When Twitter launched in 2006, the youngest students of Marjory Stoneman Douglas High School were toddlers, the oldest just out of kindergarten. They would be part of the first generation to grow up with social media at their fingertips, and with an innate understanding of how to amplify their voices to reach state, national and even international audiences.
After a gunman killed 14 of their peers and three school staff members on the grounds of their Parkland, Fla., school last week, the reaction to share facts, questions and outrage on social media was immediate.
On Twitter and in interviews, the students have pleaded for adults to combat the violence that visited their campus and so many others. Their rally cries quickly gained mainstream attention, and echoed in the halls of schools throughout the nation.
In the week that followed the Valentine’s Day shooting, the teens garnered hundreds of thousands of followers in the process. Twitter even verified their most active accounts, stamping a blue checkmark on their profiles to cement their legitimacy.
The students have made it clear that they won’t stay quiet. And they aren’t waiting to be called on, either.
Shortly after President Trump tweeted his “prayers and condolences” to the victims and families, it was a sophomore’s raw tweet that turned viral.
“I don’t want your condolences you ..., my friends and teachers were shot. Multiple of my fellow classmates are dead. Do something instead of sending prayers. Prayers won’t fix this. But Gun control will prevent it from happening again,” Sarah Chadwick wrote. Before the tweet became unavailable, it had more than 144,000 retweets.
Now, pinned to the top of her Twitter account is an apology for her profanity, and a resolve not to back down. She’s not the only one.
That evening, Chadwick’s peer Cameron Kasky sat at his computer and took to Facebook once again. The 17-year-old had been sharing his emotions throughout the day. As with other mass shootings that preceded this one, he knew that a standard offering of “thoughts and prayers” would come from lawmakers. But they weren’t enough.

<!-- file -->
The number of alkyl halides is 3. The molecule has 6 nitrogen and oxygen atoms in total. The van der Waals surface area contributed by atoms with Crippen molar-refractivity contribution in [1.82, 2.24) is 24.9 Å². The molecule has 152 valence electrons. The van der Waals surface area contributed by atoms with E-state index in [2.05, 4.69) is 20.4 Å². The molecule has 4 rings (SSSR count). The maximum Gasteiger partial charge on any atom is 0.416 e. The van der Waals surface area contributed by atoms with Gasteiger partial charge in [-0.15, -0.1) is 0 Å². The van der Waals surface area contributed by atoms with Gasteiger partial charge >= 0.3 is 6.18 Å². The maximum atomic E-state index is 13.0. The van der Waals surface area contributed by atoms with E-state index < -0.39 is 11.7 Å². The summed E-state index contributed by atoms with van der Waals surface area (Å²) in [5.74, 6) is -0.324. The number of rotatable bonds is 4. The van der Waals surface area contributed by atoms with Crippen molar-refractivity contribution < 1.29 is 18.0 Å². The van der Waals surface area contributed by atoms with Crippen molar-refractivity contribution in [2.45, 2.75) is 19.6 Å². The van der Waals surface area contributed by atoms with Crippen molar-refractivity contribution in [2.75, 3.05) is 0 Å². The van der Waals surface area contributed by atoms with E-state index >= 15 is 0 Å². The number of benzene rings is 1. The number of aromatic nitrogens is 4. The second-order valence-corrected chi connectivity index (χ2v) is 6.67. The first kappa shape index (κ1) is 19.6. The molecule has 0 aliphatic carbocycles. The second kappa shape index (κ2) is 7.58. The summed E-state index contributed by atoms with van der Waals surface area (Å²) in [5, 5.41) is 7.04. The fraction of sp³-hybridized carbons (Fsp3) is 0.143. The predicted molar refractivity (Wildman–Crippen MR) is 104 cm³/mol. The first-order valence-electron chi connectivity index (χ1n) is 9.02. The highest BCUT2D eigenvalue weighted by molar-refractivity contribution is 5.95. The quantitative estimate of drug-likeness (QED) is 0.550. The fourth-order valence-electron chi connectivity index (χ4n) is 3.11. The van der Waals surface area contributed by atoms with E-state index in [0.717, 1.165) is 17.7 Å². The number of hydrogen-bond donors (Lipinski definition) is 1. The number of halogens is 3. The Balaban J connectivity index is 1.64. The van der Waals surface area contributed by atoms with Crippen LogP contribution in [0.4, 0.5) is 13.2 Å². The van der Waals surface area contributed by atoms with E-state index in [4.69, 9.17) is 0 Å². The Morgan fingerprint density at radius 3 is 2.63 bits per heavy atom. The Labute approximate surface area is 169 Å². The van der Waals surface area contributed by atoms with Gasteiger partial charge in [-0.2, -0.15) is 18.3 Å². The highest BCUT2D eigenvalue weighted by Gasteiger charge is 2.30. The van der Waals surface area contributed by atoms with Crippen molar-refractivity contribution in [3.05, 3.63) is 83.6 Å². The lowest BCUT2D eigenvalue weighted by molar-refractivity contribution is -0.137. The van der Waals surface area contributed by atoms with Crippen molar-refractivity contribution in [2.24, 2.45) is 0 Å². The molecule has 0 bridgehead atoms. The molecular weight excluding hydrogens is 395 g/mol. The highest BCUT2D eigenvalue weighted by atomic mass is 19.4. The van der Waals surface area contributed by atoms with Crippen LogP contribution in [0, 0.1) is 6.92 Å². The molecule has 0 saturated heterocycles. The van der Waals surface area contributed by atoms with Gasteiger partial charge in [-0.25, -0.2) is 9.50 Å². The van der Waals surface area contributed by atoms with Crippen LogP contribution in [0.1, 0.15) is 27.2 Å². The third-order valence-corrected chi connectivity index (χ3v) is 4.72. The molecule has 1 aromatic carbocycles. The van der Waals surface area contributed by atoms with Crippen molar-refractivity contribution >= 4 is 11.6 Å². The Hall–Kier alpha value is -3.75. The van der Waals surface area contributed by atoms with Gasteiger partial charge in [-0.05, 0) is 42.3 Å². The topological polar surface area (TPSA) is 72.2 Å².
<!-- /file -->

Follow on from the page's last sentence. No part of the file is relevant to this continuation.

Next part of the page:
“Please don’t pray for me. Your prayers do nothing,” he wrote. And addressing voters, he added, “Show me you care in the polls.”
His posts were shared widely. An invitation to write an op-ed for CNN would follow, then an on-camera interview. The following Wednesday, the same day that Trump hosted a listening session with gun shooting survivors and parents at the White House, Kasky addressed one of the lawmakers he criticized – Florida Republican Sen.
Less than two days after the shooting, Kasky launched the “Never Again” movement — doing so, he said, while wearing his Ghostbusters pajamas. With the help of his peers, the movement includes a website, logo, Facebook page and Twitter handle. The first tweet on the @NeverAgainMSD account shared an initial goal to get the phrase “Never Again” trending on Twitter. Since then, the group has also set March 24 as date for the March for Our Lives – a demonstration against gun violence in Washington, D.C.
The movement’s organizers include several Stoneman Douglas students, such as David Hogg. The school reporter who interviewed fellow students hiding in a closet during the shooting has become a recent target of conspiracy theorists who have falsely accused him, and other students, of being crisis actors.
Chadwick is also part of the group. So is Emma Gonzalez, a senior who delivered a speech Saturday criticizing Trump and the NRA. Shared by millions across the globe, her message was resounding: “We call b.s.”
Parkland junior class president Jaclyn Corin is another “Never Again” member. The 17-year-old organized a bus trip to the Florida state Capitol in Tallahassee in an effort to push for gun law changes.
That same day, the state Legislature voted against a motion to take up a bill that would ban assault rifles. But a scroll through the #NeverAgain feed on Twitter reveals that the students of Stoneman Douglas, and their growing supporters, have no intention of quitting.